Texas order reflects growing GOP anger on shot mandates
SALT LAKE CITY — With the governor of Texas leading the charge, conservative Republicans in several states are moving to block or undercut President Joe Biden’s COVID19 vaccine mandates for private employers before the regulations are even issued.
The growing battle over what some see as overreach by the federal government is firing up a segment of the Republican Party base, even though many large employers have already decided on their own to require their workers to get the shot.
The dust-up will almost certainly end up in court since GOP attorneys general in nearly half of the states have vowed to sue once the rule is unveiled.
The courts have long upheld vaccine mandates, and the Constitution gives the federal government the upper hand over the states, but with the details still unannounced and more conservative judges on the bench, the outcome isn’t entirely clear.
On Monday, Texas Gov. Greg Abbott issued an executive order barring private companies or any other entity from requiring vaccines. It was perhaps the most direct challenge yet to Biden’s announcement a month ago that workers at private companies with more than 100 employees would have to get either vaccinated or tested weekly for the coronavirus.
“No entity in Texas can compel receipt of a COVID19 vaccine by any individual ... who objects to such vaccination,” Abbott wrote in his order.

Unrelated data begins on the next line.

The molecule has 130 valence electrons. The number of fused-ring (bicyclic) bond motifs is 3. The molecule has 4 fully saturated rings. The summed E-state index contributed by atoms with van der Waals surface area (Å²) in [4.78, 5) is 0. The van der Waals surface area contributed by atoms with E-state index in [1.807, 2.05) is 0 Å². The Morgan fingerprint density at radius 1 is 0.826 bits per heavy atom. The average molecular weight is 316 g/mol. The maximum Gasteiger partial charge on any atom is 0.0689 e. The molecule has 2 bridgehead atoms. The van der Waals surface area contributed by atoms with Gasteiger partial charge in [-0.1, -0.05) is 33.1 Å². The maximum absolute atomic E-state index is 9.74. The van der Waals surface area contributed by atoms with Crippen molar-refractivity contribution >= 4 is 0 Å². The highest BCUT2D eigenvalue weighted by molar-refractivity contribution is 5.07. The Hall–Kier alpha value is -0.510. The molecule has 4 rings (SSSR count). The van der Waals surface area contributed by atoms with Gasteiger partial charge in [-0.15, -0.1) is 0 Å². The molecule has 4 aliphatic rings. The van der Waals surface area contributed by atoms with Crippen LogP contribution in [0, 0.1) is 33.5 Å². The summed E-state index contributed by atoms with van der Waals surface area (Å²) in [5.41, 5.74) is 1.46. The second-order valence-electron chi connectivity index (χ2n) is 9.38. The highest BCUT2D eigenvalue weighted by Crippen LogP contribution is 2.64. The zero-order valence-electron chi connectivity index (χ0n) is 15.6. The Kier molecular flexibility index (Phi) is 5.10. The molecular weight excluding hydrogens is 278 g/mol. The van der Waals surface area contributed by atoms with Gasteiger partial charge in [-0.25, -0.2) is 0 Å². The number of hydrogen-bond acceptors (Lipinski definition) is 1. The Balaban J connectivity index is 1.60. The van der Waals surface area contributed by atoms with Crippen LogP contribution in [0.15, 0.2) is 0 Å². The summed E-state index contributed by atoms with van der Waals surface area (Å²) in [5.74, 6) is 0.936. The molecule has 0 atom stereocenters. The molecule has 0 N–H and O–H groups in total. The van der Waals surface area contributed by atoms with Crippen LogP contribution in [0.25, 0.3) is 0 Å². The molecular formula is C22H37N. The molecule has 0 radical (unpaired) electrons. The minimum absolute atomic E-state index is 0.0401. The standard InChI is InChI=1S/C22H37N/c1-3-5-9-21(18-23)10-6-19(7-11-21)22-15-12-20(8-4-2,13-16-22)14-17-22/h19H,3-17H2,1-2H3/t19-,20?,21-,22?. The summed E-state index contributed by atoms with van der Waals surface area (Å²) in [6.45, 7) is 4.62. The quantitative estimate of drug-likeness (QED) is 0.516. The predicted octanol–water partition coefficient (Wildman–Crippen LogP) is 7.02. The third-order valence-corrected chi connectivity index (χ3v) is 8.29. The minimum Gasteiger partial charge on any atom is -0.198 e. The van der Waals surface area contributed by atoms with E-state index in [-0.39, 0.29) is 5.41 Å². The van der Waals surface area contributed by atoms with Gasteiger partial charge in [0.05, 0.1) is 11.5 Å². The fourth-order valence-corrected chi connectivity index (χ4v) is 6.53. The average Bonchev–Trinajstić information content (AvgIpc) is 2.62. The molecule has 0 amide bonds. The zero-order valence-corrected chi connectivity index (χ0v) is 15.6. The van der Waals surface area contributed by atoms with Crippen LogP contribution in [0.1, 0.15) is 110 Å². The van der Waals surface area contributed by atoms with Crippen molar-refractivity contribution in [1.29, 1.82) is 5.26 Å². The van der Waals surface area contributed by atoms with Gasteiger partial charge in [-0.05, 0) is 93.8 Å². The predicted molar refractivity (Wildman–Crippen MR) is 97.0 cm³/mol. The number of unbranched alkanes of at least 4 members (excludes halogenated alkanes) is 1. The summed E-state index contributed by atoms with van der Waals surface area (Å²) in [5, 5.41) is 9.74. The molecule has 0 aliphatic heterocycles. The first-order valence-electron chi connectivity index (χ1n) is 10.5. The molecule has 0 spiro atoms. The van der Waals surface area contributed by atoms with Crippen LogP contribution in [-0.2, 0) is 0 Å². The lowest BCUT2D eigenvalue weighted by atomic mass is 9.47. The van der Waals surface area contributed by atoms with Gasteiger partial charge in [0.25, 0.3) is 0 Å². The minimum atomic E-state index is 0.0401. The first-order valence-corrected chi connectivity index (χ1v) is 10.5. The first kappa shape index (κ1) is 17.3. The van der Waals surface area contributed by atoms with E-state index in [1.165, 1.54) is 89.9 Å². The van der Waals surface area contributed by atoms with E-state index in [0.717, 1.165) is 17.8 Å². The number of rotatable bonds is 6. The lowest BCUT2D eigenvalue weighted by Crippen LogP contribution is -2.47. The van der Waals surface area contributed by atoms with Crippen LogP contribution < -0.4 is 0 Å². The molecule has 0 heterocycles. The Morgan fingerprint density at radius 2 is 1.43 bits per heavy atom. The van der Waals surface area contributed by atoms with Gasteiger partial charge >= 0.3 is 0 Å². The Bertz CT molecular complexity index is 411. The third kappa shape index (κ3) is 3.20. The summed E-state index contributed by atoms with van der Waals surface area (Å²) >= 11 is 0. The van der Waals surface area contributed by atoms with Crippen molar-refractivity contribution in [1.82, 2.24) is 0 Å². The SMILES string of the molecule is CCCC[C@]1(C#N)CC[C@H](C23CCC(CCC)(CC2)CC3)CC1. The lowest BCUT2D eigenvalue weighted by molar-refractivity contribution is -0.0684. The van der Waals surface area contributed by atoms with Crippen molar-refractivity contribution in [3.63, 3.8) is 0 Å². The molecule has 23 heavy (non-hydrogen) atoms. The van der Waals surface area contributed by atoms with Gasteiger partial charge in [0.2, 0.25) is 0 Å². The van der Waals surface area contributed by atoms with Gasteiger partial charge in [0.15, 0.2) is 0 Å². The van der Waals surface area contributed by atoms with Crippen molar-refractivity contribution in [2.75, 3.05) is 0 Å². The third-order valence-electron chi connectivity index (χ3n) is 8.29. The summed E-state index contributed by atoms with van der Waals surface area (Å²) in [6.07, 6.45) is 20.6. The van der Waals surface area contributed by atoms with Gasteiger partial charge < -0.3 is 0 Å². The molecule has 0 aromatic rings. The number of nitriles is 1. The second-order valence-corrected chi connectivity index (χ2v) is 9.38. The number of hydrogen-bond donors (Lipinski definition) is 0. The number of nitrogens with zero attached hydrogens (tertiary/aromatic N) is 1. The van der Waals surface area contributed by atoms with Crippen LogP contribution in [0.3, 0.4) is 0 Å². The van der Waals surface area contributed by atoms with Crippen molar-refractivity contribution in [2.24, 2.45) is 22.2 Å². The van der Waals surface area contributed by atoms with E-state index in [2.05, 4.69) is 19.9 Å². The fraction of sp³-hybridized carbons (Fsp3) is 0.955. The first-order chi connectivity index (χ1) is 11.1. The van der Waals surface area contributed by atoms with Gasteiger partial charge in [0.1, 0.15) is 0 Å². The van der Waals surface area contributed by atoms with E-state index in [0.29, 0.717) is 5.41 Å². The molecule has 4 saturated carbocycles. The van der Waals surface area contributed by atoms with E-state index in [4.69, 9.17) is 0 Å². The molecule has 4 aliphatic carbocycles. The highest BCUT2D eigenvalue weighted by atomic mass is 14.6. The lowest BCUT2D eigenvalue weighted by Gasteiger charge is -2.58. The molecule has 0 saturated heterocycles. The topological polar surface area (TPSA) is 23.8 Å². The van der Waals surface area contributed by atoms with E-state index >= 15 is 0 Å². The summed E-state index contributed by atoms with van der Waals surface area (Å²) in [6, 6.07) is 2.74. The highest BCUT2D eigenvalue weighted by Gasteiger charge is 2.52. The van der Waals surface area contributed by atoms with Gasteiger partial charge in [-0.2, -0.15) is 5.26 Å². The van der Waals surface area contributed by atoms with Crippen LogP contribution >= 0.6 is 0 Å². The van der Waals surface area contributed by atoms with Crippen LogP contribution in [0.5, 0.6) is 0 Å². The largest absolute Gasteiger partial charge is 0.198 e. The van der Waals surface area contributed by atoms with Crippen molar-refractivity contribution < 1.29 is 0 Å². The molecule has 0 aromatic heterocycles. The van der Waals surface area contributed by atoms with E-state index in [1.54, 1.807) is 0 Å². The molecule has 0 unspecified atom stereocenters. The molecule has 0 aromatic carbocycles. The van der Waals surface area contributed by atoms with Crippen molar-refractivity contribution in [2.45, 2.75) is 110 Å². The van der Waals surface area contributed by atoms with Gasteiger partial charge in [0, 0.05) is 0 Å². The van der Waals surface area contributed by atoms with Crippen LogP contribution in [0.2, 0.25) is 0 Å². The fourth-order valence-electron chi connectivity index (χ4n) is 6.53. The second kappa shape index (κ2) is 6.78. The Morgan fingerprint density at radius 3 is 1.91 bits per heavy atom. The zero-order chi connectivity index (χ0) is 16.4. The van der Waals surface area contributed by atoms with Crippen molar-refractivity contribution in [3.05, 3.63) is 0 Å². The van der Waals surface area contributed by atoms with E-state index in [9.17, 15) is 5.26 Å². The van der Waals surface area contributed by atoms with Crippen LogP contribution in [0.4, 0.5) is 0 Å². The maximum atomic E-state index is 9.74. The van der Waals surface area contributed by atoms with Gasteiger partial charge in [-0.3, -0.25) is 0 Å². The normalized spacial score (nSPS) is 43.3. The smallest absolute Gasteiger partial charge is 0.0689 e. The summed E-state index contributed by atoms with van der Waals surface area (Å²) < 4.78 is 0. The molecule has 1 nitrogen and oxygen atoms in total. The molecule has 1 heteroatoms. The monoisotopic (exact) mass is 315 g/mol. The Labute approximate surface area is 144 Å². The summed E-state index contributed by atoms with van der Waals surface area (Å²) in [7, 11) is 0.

White House officials brushed off Abbott’s order, saying the question of whether state law could supersede federal was settled during the Civil War. They said the Biden administration will push through the opposition and put into effect the president’s package of mandates, which could affect up to 100 million Americans in all.
Several large companies in Texas have already implemented their own vaccine mandates, and two Texas-based airlines, Southwest and American, indicated Tuesday they would follow the order of the Biden administration, saying federal action supersedes any state mandate or law.
In Utah, lawmakers have not taken action, but over 600 people packed a legislative hearing room last week.
Rob Moore, CEO of Salt Lake City-based Big-D Construction, said he supports vaccines but has questions about the mandate rollout. He already has a worker shortage on his job sites, and he said employee surveys tell him that nearly 20% of his workers don’t want to get inoculated, so they would need to be tested weekly.
“That’s heavy on our mind right now. I don’t know if the federal government has thought through that all that well. The cost is going to be enormous,” he said.
In other sectors, vaccine requirements have gone smoothly. In Utah, the NBA’s Jazz is making its employees get vaccinated. It is also requiring fans at games to show proof of vaccination or a negative COVID-19 test.